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Nationalism / Refugees in Europe

After elections in Poland – It is time to turn the watchful gaze inwards

Jarosław Kaczyński, leader of the right-wing populist party “Law and Justice”

Jarosław Kaczyński, leader of the right-wing populist party “Law and Justice”

Jarosław Kaczyński, leader of the right-wing populist party “Law and Justice”

Jarosław Kaczyński, leader of the right-wing populist party “Law and Justice” | Photo: Piotr Drabik, CC License 2.0

Poland continues the Europe-wide shift to the political right. While election campaigns and public debates focused on fears of outer threats, Oldrich Justa from Poland, is concerned with the homogeneity of the country. Find out why…

In mid-September I returned to Poland after almost a year in Germany. In the middle of the election campaign. In the middle of the European refugee crisis. Jean-Claude Juncker had just suggested that Poland, with its almost 40 million inhabitants, should take in about 12,000 refugees. The people were deeply disturbed. And I was deeply disturbed by these reactions from the people.

 “Concerned citizens”

 If as an outsider you opened a newspaper, turned on the television or the listened to the people in the street, you had the feeling that Poland was under serious threat. Soon the media ceased to describe the situation as a “refugee crisis”. There was talk of a “migrant wave flooding Europe”. In right-wing populist publications you could read of “Muslim hordes at Europe’s gates”, or the “Islamist storming of Europe”. An anti-refugee demonstration in Warsaw even recalled the Battle of Vienna, where King John III Sobieski defeated the Ottoman army in 1683.

 In the social networks it is often even more extreme. The more harmless comments describe refugees as “cattle”. The father of a friend, a hunter, wrote on Facebook that he would be opening his safe, which contains his weapons, as soon as the refugees reached Poland. One of the most popular proposals under a post concerning the refugee issue was that “the refugees should be housed in the former concentration camp in Auschwitz.” These are extreme examples. However, what is now said quite officially by politicians in Poland on this subject is not much better.

 A good climate for populism

Jarosław Kaczyński, leader of the right-wing populist party “Law and Justice”, makes use of the crisis for his own purposes. That, coupled with the problems of the ruling party “Civic Platform”, probably brought him the victory in the parliamentary elections on 25 October. Kaczyński does not shy from openly spreading prejudices, half-truths or even lies: A few weeks ago, during the refugee debate in Parliament, he spoke about what he considers to be the terrible situation in the countries that are taking in many refugees. For example, “Italy’s churches are being used as toilets,” and “in Sweden there are 54 districts where only sharia law prevails, and where the police cannot go”. Regarding the last assertion, the Swedish Embassy has issued an official statement to the effect that only Swedish law applies in Sweden.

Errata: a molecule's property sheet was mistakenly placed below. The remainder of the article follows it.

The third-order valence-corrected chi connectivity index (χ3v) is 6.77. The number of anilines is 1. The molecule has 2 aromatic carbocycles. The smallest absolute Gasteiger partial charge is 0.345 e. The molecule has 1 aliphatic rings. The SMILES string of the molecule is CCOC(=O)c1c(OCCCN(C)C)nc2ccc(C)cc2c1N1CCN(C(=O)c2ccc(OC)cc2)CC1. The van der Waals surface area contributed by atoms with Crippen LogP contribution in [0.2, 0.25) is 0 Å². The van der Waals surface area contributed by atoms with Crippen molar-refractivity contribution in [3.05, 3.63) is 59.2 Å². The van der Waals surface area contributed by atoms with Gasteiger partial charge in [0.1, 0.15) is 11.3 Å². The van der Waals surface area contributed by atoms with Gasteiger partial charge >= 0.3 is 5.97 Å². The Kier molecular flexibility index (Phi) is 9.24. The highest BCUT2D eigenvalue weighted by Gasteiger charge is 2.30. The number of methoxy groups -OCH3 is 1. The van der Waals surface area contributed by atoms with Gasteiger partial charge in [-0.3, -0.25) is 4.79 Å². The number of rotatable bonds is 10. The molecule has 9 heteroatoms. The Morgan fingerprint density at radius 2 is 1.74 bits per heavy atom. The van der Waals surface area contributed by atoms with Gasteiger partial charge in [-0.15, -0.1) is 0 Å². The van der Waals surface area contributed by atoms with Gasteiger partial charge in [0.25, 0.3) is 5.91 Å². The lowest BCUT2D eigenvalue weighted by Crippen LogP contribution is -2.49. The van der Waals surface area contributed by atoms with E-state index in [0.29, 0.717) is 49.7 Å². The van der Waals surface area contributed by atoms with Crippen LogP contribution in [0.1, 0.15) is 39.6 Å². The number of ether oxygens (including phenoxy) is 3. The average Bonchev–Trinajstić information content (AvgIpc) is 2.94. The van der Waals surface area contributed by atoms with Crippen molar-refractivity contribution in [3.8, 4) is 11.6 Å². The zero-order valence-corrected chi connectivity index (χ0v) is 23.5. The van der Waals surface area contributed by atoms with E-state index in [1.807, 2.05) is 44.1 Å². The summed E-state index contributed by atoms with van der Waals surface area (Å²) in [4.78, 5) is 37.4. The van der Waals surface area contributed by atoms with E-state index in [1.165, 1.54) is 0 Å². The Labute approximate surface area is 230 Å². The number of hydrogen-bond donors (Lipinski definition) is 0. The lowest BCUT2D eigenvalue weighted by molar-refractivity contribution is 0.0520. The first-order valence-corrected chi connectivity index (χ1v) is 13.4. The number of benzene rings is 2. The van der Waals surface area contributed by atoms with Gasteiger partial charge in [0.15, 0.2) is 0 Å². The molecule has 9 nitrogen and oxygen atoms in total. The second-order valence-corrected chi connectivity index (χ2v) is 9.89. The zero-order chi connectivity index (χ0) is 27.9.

But that is by no means all: At a recent meeting with voters, Kaczyński said that refugees would introduce dangerous diseases and parasites. According to a poll, his party won the election with 37,5 percent of the votes. This put “Civic Platform”, which has ruled for eight years, with 24 percent in second place and the new party of former rock star Paweł Kukiz with 8,8percent in third. It is not clear whether a party from the left-wing spectrum will be entering the new parliament.

 What Kaczyński preaches from the rostrum can be observed in even more extreme forms on Facebook and on the street. Several anti-refugee demonstrations took place in Polish cities in September. The largest in Warsaw had 7,000 participants; only half as many people came to the counter-rally. On the Internet, fear and hatred reign. Even in my normally open-minded and Europe-oriented circle of friends, some feel threatened by the refugees.

 Media coverage is truly frightening. There are reports of storms on Hungary’s borders, overcrowded train stations, clashes with police and breakouts from refugee camps. Politicians and all sorts of “experts” are cited, telling us that the refugees will bring the threat of terrorism with them, that they will exploit social welfare (which is not exactly generous in Poland), that mosques will be built and that society will change irrevocably.

 It is particularly this change in society that is perceived as being necessarily negative. In fact, the average citizen usually has no idea who the refugees are. This is evident, for example, in the popular accusations against the new arrivals, namely that they have smart phones and sometimes wear designer clothes. Apparently, anyone who uses a branded mobile phone and wears Armani need not fear for his life.

 Lost minorities